“It don’t matter none. People talk way too much for my liking. I’ll take a look around.”
Gareth turned away from Lisle and headed back into the woods.
Lisle walked back across the clearing to the Guardian, the short, spring grasses under her feet, fragrant in the morning sun. The wind followed her, playful now, tickling the hairs at the back of her neck. The Guardian was nuzzling the dead burrower and looked up at Lisle beseechingly.
“I’m s…s…s…sorry. I’ll c…cut it.”
Lisle made short work of cutting up the burrower so the Guardian could eat.
She sat down on the hard, warm surface beside the hatchling as she ate, her mind a torrent of questions. Who is this man? This Gareth? Seems like he cared that his friend almost hurt the Guardian, but can we trust him?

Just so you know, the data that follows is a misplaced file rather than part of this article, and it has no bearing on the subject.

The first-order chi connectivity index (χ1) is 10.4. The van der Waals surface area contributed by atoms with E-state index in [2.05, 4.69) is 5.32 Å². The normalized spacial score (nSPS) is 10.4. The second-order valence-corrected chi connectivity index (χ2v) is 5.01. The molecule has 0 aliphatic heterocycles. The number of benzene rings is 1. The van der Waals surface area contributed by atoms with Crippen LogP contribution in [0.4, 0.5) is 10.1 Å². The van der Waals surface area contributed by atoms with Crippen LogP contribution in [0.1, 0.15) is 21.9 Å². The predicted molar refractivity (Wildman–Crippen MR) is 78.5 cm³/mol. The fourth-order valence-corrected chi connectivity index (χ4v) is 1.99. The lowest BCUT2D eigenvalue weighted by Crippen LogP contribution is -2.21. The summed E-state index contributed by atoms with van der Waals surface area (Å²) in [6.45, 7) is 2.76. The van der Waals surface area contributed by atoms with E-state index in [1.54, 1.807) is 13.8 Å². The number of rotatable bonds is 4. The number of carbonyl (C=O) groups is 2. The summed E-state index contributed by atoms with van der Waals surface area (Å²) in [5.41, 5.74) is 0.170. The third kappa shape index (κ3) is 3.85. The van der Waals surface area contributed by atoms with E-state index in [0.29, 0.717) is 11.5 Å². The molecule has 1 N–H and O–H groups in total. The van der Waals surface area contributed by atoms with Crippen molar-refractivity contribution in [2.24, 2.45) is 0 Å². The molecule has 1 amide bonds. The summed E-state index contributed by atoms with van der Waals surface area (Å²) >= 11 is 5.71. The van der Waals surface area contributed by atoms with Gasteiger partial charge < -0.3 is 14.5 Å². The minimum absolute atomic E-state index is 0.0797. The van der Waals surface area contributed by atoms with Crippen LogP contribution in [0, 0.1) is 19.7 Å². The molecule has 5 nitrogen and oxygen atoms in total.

Lisle looked at the Guardian as she ate hungrily. It was a messy business which might have turned some stomachs but mattered not at all to Lisle. She felt fierce love for the hatchling well up in her chest. I will take care of her. I will keep her safe. She had never felt anything so powerfully. Nothing will harm her!
Gareth returned to the clearing not long after he had left. Lisle watched him cautiously, fingering her sling. He knelt before the Guardian and waited with a hunter's patience for her to finish her meal and her fastidious ablutions afterward.
Then he addressed the Guardian directly, “There’s a small, dry cave not far from here. It’ll be shelter and protection. There’s a nice, flat rock out front where you can sun yourself. I’d be honored to show you the way there.”